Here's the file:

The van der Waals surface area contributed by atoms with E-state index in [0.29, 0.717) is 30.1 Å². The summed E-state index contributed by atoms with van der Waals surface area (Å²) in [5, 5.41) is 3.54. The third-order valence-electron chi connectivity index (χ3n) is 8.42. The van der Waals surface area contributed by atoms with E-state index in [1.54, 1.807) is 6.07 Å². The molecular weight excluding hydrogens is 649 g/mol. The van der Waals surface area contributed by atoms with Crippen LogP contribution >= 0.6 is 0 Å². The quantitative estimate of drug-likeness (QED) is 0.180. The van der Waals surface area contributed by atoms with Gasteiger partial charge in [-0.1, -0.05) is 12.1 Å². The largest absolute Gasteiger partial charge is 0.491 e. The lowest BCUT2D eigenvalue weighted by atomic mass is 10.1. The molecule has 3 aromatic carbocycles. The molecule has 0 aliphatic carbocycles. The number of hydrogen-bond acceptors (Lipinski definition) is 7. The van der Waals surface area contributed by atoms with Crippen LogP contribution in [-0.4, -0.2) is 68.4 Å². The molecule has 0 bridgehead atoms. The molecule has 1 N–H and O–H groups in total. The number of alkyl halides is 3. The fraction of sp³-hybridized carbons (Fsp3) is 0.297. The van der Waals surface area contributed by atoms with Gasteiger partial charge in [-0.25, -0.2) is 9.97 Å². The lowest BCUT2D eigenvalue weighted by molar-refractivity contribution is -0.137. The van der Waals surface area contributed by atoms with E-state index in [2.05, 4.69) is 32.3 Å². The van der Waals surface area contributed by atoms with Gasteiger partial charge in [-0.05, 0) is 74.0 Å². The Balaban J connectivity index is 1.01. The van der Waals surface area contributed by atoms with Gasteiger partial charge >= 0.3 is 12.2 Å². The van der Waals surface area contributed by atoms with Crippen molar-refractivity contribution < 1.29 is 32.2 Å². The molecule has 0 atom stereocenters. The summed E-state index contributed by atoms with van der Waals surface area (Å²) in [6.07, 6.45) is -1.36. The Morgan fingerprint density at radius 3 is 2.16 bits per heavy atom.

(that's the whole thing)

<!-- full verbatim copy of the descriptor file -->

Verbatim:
The van der Waals surface area contributed by atoms with E-state index in [0.29, 0.717) is 30.1 Å². The summed E-state index contributed by atoms with van der Waals surface area (Å²) in [5, 5.41) is 3.54. The third-order valence-electron chi connectivity index (χ3n) is 8.42. The van der Waals surface area contributed by atoms with E-state index in [1.54, 1.807) is 6.07 Å². The molecular weight excluding hydrogens is 649 g/mol. The van der Waals surface area contributed by atoms with Crippen LogP contribution >= 0.6 is 0 Å². The quantitative estimate of drug-likeness (QED) is 0.180. The van der Waals surface area contributed by atoms with Gasteiger partial charge in [-0.1, -0.05) is 12.1 Å². The largest absolute Gasteiger partial charge is 0.491 e. The lowest BCUT2D eigenvalue weighted by atomic mass is 10.1. The molecule has 3 aromatic carbocycles. The molecule has 0 aliphatic carbocycles. The number of hydrogen-bond acceptors (Lipinski definition) is 7. The van der Waals surface area contributed by atoms with Crippen LogP contribution in [-0.4, -0.2) is 68.4 Å². The molecule has 0 bridgehead atoms. The molecule has 1 N–H and O–H groups in total. The number of alkyl halides is 3. The fraction of sp³-hybridized carbons (Fsp3) is 0.297. The van der Waals surface area contributed by atoms with Gasteiger partial charge in [-0.25, -0.2) is 9.97 Å². The lowest BCUT2D eigenvalue weighted by molar-refractivity contribution is -0.137. The van der Waals surface area contributed by atoms with E-state index in [2.05, 4.69) is 32.3 Å². The van der Waals surface area contributed by atoms with Gasteiger partial charge in [-0.05, 0) is 74.0 Å². The Balaban J connectivity index is 1.01. The van der Waals surface area contributed by atoms with Gasteiger partial charge >= 0.3 is 12.2 Å². The van der Waals surface area contributed by atoms with Crippen molar-refractivity contribution < 1.29 is 32.2 Å². The molecule has 0 atom stereocenters. The summed E-state index contributed by atoms with van der Waals surface area (Å²) in [6.07, 6.45) is -1.36. The Morgan fingerprint density at radius 3 is 2.16 bits per heavy atom.